Court Sides With Prof Who Refused Transgender Language

Court Sides With Prof Who Refused Transgender Language

A federal court ruled March 26 that Shawnee State University in Portsmouth, Ohio, violated a professor’s First Amendment rights when it punished him for declining to address a male student by feminine titles and pronouns. 

“We won on both free speech and free exercise grounds,” Alliance Defending Freedom (ADF) General Counsel Kristen Waggoner told Fox News host Tucker Carlson. “The 6th Circuit Court of Appeals said very clearly that the use of titles and pronouns is a part of a debate that this nation is engaging in right now, and that those terms are infused with great meaning. That it is not the government’s role to set the terms of that debate or weigh in on one side or the other.”

The controversy began in 2018 when philosophy professor Nicholas Meriwether responded “Yes, sir” to a biologically male student who identifies as female.

After the incident, the student approached Meriwether and demanded the professor refer to him as a woman. Meriwether, a devout Christian, offered to use the student’s first or last name instead, but the student refused the compromise.

The student then filed a complaint with the university, which launched a formal investigation through the school’s Title IX office.

Meriwether told university officials that he was willing to call the student by any name that aligned with his conscience and sincerely held religious beliefs. But the school rejected any arrangement other than the use of preferred pronouns or the elimination of sex-based pronouns altogether.

Shawnee officials instead formally charged Meriwether, claiming he “created a hostile environment” for the student. Later, a written warning was placed in his personnel file and officials threatened “further corrective actions” unless Meriwether fell in line with Shawnee’s pronoun policy.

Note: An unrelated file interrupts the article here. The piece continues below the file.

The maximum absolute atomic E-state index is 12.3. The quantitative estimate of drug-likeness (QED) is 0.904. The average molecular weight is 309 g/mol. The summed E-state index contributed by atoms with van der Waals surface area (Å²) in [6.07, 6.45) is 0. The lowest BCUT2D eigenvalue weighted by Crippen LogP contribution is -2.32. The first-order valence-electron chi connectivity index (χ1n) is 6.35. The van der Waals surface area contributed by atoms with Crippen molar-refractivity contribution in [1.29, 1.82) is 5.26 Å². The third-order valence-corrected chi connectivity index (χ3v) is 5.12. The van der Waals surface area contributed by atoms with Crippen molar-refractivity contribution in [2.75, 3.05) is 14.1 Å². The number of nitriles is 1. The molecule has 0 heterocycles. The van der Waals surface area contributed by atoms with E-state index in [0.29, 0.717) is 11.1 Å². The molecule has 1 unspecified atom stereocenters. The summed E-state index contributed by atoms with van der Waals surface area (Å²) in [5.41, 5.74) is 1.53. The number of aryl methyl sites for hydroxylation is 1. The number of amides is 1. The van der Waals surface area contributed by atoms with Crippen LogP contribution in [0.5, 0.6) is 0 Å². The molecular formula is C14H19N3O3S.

Meriwether, with the help of ADF, filed suit against the university on the grounds that his rights to free speech and religious liberty were violated, as well as his rights to due process and equal protection under the 14th Amendment.

U.S. District Judge Susan Dlott threw out Meriwether’s lawsuit on Feb. 12, 2020, holding that a professor’s speech in the classroom is never protected by the First Amendment. But Meriwether appealed that decision to the 6th Circuit.

The appeals court reversed the lower court’s ruling, handing Shawnee State University a sharp rebuke.

“Traditionally, American universities have been beacons of intellectual diversity and academic freedom,” the opinion, written by Judge Amul Thapar and joined by Judge Joan Larsen and Senior Judge David McKeague, began. “They have prided themselves on being forums where controversial ideas are discussed and debated. And they have tried not to stifle debate by picking sides. But Shawnee State chose a different route: It punished a professor for his speech on a hotly contested issue. And it did so despite the constitutional protections afforded by the First Amendment.

“The district court dismissed the professor’s free-speech and free-exercise claims. We see things differently and reverse,” the opinion plainly stated.

The case now returns to the same Cincinnati judge who dismissed it in February 2020.

Meriwether vows to keep fighting, telling Fox News: “We are losing our freedom to disagree, and until people stand up to it, I think it’s just going to get much, much worse much, much faster.”

Photo: Courtesy of Alliance Defending Freedom

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